Pictures of the embedded MP3 player's hardware 

First, the actual unit: it's long and thin, as the space it fits into is also long and thin! The lower bit is the actual computer box, which houses the embedded PC, hard disk, and I/O connectors. The louvres at the front are for the cooling air to exit: the ones in the top are directly above the CPU fan. The air blows from the back of the unit (where a 50mm Pentium heatsink fan is mounted), past the PSU and through a hole into the main computer case. The connector to the right of the fan is the Neutrik Speakon socket, where the power goes in. Also at the front is the 25-way D connector, which houses keypad scan, display drive & power, COM2 serial I/O (for the mobile phone) and 10-base-T ethernet: below this are the two phono sockets for audio out. To remove the unit from the car, I just have to remove the 25-way D, the audio and the power - much neater than connections for everything individually.

Next, some pictures of the inside of the case. The wiring isn't very neat (a slight understatement...) but the extra power wire lets me hook it up to a real PSU indoors if required. The ribbon cable is all over the place as the SBC uses IDC plugs for practically all its I/O (serial, video, audio, parallel...) - the audio stuff gets straight into sheilded cable within a few millimeters though, in an effort to preserve audio quality.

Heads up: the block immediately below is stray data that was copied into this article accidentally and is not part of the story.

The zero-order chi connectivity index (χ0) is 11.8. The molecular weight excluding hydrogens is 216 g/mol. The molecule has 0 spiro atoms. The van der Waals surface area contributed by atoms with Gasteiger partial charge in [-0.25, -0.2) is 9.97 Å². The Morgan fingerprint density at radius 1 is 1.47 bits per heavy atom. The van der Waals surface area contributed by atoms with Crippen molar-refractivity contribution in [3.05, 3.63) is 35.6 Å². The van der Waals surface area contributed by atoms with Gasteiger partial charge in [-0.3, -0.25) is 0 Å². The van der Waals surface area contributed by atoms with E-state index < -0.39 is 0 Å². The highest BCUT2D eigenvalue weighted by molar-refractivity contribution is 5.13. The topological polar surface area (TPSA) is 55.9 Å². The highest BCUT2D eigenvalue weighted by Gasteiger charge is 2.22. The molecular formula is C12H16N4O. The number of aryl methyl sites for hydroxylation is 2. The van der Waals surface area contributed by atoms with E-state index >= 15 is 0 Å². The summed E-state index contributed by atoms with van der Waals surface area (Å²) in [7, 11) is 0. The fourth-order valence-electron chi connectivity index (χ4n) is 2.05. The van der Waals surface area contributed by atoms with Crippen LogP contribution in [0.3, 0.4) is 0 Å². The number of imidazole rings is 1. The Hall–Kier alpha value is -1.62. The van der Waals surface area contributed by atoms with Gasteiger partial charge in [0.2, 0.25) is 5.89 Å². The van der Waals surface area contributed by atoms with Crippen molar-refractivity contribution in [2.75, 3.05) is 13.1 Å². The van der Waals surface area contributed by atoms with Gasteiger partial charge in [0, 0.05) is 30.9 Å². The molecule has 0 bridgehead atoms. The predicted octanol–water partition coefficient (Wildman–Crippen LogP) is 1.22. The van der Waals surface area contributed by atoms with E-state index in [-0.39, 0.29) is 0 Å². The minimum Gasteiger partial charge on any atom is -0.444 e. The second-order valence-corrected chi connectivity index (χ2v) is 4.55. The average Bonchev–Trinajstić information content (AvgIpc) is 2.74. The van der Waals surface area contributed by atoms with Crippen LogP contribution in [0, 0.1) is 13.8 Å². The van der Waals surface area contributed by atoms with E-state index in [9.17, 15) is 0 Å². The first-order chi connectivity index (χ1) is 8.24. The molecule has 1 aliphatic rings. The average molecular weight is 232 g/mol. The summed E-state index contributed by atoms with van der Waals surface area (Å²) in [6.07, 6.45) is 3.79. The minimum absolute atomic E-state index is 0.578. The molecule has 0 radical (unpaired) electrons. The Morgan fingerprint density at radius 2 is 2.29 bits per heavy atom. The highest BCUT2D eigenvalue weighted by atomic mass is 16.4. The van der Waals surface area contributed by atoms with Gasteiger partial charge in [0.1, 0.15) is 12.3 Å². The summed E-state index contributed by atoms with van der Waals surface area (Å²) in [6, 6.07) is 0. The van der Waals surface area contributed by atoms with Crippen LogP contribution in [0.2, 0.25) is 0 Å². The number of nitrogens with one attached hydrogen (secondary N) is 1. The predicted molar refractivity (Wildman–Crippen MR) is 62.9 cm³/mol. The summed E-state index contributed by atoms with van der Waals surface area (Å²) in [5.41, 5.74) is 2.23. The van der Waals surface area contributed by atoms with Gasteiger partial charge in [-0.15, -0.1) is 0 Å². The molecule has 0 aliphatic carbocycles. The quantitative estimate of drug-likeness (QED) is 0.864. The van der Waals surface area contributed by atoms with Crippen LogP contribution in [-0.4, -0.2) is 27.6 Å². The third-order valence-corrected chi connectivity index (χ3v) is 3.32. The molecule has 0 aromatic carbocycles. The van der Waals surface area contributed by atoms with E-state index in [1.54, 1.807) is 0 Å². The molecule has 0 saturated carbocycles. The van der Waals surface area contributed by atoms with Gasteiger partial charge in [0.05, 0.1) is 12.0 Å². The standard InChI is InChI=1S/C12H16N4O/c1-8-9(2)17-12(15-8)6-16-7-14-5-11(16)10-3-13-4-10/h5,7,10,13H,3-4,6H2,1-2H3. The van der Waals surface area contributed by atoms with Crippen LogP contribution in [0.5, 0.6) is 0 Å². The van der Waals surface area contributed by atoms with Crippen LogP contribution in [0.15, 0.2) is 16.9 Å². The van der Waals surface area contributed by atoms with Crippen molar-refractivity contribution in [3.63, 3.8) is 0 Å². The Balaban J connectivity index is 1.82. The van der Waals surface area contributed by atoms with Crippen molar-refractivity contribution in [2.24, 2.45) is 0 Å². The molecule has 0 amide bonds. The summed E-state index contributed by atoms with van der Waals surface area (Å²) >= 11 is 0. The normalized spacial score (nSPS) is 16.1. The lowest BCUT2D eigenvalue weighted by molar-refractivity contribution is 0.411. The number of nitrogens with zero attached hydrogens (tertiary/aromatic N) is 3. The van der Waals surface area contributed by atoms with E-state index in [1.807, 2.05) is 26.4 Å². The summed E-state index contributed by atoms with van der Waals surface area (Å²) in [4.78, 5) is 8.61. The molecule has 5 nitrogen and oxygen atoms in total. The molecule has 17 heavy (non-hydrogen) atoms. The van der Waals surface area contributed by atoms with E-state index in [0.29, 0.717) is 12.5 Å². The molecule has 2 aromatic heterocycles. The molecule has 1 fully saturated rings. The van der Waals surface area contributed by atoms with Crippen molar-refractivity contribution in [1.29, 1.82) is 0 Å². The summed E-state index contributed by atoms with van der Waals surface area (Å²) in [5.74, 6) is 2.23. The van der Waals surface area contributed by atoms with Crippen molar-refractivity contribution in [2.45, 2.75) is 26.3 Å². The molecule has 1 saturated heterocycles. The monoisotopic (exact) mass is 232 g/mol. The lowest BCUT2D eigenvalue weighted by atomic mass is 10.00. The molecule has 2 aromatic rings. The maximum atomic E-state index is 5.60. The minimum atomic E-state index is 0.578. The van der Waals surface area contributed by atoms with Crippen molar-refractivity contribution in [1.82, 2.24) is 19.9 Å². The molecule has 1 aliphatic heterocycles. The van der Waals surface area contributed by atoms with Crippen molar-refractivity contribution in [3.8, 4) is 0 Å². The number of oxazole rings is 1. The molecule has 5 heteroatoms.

The inside of the PSU part: on the left is the PIC16LC84 board, with ribbon cable going off to the other end of the case where it goes into the 25-way D connector (which connects to the keypad) and to COM1. The component bolted to the case is the VN05 solid-state switch. The board on the right is the switch-mode PSU, and the gunk it's all covered in is hot melt glue to help prevent components from wobbling about and breaking tracks. As you can see, the ait blows in from the fan, over the PSU and through the hole by the PIC board into the main box.

The hard disk is mounted in a little U-shaped bracket hanging from the lid of the box. As you can see, the disk is semi-shock mounted using gromits in the holes in the cradle, between the cradle and the hard disk, and between the cradle and the plastic screw-head.The white bit is some fanfold paper pretending to be a gromit, because I lost one!

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